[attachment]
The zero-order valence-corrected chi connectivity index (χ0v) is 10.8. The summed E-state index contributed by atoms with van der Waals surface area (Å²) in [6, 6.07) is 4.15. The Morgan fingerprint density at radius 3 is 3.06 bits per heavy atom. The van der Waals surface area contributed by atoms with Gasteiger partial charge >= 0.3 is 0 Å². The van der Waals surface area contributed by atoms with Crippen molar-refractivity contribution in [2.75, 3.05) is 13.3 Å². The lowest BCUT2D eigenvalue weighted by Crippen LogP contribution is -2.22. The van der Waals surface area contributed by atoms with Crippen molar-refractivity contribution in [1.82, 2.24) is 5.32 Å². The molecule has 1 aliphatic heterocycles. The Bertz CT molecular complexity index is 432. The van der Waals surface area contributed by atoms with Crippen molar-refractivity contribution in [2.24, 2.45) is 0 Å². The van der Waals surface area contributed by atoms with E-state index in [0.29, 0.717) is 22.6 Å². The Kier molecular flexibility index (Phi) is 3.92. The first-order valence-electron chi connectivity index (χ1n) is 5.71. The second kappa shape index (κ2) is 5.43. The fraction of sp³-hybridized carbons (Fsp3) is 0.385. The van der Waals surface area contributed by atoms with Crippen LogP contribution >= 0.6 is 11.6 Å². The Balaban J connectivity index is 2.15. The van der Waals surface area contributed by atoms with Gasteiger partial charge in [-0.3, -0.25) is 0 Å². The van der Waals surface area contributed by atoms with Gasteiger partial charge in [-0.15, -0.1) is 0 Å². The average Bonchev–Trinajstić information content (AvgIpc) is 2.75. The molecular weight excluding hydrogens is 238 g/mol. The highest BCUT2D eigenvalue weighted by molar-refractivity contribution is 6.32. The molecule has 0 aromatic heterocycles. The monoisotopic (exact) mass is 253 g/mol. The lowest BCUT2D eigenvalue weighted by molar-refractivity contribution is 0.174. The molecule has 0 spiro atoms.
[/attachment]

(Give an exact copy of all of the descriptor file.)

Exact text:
The zero-order valence-corrected chi connectivity index (χ0v) is 10.8. The summed E-state index contributed by atoms with van der Waals surface area (Å²) in [6, 6.07) is 4.15. The Morgan fingerprint density at radius 3 is 3.06 bits per heavy atom. The van der Waals surface area contributed by atoms with Gasteiger partial charge >= 0.3 is 0 Å². The van der Waals surface area contributed by atoms with Crippen molar-refractivity contribution in [2.75, 3.05) is 13.3 Å². The lowest BCUT2D eigenvalue weighted by Crippen LogP contribution is -2.22. The van der Waals surface area contributed by atoms with Crippen molar-refractivity contribution in [1.82, 2.24) is 5.32 Å². The molecule has 1 aliphatic heterocycles. The Bertz CT molecular complexity index is 432. The van der Waals surface area contributed by atoms with Crippen molar-refractivity contribution in [2.24, 2.45) is 0 Å². The van der Waals surface area contributed by atoms with E-state index in [0.29, 0.717) is 22.6 Å². The Kier molecular flexibility index (Phi) is 3.92. The first-order valence-electron chi connectivity index (χ1n) is 5.71. The second kappa shape index (κ2) is 5.43. The fraction of sp³-hybridized carbons (Fsp3) is 0.385. The van der Waals surface area contributed by atoms with Crippen LogP contribution >= 0.6 is 11.6 Å². The Balaban J connectivity index is 2.15. The van der Waals surface area contributed by atoms with Gasteiger partial charge in [-0.3, -0.25) is 0 Å². The van der Waals surface area contributed by atoms with Gasteiger partial charge in [-0.15, -0.1) is 0 Å². The average Bonchev–Trinajstić information content (AvgIpc) is 2.75. The molecular weight excluding hydrogens is 238 g/mol. The highest BCUT2D eigenvalue weighted by molar-refractivity contribution is 6.32. The molecule has 0 aromatic heterocycles. The monoisotopic (exact) mass is 253 g/mol. The lowest BCUT2D eigenvalue weighted by molar-refractivity contribution is 0.174. The molecule has 0 spiro atoms.